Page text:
The problem of failure to diagnose doesn't always involve cancer. Sometimes it involves other serious conditions, such as diabetes and kidney disease.
Considering how many Americans have diabetes, this is a major issue. And failure to diagnose kidney disease can be a form of medical malpractice.
Diabetes can inflict severe damage on the kidneys. Good doctors know that chronic kidney disease is a common complication of diabetes. But, many doctors are not properly diagnosing kidney disease.
Indeed, Dr. Leslie Spry of the National Kidney Foundation points to recent research evidence showing that, among more 9,000 patients with Type 2 diabetes who were studied, primary care doctors failed to diagnose Type 2 diabetes an astonishing 88 percent of the time.
Nationally, failure of this magnitude affects millions of people. How could it not do so, when 26 million people have Type 2 diabetes? And the number is only growing, as America battles an obesity epidemic.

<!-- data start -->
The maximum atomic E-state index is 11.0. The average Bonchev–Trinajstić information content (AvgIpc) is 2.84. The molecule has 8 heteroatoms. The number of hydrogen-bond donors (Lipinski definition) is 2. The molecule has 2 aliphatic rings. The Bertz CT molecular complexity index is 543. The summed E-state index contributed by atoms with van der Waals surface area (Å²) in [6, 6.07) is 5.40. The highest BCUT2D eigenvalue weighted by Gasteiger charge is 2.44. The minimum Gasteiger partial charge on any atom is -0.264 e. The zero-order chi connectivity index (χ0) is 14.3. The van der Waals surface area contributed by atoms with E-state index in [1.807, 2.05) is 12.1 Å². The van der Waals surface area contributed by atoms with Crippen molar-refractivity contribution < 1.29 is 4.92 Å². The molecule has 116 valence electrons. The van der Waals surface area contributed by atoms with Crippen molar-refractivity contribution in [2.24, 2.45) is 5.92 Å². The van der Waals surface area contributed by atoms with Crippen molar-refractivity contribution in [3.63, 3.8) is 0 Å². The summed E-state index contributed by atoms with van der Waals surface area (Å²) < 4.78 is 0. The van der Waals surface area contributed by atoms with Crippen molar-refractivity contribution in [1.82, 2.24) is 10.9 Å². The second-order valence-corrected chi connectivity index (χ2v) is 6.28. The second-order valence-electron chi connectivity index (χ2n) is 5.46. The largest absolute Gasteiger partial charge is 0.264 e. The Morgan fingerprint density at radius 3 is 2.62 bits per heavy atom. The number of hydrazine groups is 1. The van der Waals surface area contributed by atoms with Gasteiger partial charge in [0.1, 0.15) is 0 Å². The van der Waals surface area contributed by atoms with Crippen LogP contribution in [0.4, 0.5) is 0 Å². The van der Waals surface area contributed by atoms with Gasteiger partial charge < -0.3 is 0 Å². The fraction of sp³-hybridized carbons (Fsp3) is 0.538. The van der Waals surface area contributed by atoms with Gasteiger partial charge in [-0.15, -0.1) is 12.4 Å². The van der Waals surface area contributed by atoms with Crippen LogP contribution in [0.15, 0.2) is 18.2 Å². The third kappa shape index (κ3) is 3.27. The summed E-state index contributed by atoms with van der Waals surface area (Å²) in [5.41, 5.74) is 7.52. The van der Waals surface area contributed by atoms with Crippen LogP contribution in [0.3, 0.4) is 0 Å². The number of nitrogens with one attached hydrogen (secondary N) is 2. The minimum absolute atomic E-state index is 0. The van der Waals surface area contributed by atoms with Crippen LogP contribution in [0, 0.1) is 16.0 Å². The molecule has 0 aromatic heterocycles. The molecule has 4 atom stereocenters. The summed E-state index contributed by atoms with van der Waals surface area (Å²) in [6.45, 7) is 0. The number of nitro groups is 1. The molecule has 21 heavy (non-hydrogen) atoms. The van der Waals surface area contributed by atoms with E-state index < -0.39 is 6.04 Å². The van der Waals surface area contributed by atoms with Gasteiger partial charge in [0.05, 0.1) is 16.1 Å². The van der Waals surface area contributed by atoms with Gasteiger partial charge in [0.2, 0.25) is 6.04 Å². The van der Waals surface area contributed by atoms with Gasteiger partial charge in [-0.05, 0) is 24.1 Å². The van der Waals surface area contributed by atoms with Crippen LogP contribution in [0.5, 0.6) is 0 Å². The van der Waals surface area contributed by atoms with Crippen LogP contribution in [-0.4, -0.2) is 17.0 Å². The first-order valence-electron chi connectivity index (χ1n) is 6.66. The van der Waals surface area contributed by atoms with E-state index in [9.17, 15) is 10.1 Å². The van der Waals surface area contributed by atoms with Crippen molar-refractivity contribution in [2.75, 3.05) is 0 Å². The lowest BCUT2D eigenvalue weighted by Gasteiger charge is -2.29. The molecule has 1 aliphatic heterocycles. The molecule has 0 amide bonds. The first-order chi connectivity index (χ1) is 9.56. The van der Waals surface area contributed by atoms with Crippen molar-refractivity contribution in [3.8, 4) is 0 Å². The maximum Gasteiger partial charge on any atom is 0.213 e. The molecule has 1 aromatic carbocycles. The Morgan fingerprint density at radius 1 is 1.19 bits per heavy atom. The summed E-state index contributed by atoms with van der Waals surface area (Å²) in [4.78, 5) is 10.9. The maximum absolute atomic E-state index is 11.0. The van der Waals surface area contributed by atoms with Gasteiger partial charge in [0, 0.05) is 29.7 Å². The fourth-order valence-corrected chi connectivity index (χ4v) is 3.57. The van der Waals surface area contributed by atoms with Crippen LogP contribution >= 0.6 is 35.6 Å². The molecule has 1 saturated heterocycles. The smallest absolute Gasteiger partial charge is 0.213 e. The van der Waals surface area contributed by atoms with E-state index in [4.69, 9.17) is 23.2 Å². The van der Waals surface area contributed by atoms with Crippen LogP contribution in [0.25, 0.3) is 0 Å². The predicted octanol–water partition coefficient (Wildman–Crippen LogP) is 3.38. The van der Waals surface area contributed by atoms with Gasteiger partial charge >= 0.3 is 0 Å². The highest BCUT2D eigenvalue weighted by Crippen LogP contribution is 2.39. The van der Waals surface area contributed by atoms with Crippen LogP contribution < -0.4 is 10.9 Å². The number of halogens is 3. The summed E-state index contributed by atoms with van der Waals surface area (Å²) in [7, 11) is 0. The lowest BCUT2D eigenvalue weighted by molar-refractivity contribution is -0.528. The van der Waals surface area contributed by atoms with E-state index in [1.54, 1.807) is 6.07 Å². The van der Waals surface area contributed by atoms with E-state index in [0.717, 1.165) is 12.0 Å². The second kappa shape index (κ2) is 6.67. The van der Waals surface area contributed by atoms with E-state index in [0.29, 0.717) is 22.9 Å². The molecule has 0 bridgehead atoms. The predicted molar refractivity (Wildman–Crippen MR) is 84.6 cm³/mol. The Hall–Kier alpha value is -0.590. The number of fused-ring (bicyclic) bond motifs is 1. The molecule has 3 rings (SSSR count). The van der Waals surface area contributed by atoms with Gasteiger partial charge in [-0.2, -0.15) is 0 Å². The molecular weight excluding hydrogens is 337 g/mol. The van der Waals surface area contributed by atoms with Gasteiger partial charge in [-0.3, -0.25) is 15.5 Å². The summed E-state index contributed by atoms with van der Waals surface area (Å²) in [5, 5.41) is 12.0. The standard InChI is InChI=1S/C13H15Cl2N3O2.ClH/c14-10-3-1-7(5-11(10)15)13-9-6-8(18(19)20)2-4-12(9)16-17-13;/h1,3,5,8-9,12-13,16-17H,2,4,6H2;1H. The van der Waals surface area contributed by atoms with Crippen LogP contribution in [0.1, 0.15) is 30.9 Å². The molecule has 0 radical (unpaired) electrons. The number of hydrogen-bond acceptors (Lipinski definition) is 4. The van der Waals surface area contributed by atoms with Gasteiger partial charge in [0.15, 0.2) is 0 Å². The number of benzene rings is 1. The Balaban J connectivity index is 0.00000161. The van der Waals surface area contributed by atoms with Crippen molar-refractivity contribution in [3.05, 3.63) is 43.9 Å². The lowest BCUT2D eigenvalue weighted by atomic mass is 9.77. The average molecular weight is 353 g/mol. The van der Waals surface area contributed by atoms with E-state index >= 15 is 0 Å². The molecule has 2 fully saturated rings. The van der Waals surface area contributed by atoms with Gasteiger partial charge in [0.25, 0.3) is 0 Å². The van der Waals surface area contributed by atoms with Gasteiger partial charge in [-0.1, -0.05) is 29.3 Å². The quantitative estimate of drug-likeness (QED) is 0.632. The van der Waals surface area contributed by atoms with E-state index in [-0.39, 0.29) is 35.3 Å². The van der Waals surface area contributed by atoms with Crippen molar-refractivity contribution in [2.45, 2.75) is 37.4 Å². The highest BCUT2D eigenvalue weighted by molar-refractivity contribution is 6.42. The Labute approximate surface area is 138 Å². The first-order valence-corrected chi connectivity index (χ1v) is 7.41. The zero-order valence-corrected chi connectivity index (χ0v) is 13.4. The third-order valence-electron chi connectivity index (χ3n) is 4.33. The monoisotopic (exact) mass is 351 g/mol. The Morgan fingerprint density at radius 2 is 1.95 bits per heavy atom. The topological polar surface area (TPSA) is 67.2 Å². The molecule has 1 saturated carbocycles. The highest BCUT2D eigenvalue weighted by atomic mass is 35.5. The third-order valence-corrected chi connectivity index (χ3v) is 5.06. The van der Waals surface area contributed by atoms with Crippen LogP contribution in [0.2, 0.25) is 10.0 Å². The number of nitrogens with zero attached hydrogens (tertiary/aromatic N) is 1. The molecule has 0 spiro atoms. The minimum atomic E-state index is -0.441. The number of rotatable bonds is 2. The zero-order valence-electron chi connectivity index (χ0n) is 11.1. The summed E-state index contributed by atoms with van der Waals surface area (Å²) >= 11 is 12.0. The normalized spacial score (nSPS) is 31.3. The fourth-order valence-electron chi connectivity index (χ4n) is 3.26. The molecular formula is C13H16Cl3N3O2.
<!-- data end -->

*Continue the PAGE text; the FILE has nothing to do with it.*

When kidney disease goes undetected, the result can be kidney failure. This can land people on dialysis - or worse.
Two simple tests, however, can go a long way toward making the right diagnosis in the first place. One is a basic blood test to gauge how well the kidneys are functioning.
The other simple test is a urine protein test. This test measures the amount of protein in urine, and serves as an important indicator of chronic kidney disease.
In short, primary care doctors should know enough to recognize that people who already have Type 2 diabetes can benefit from regular checks for kidney disease.
Source: "Doctors Are Missing Kidney Disease in Those Most at Risk," Huffington Post, Leslie Spry, 6-19-12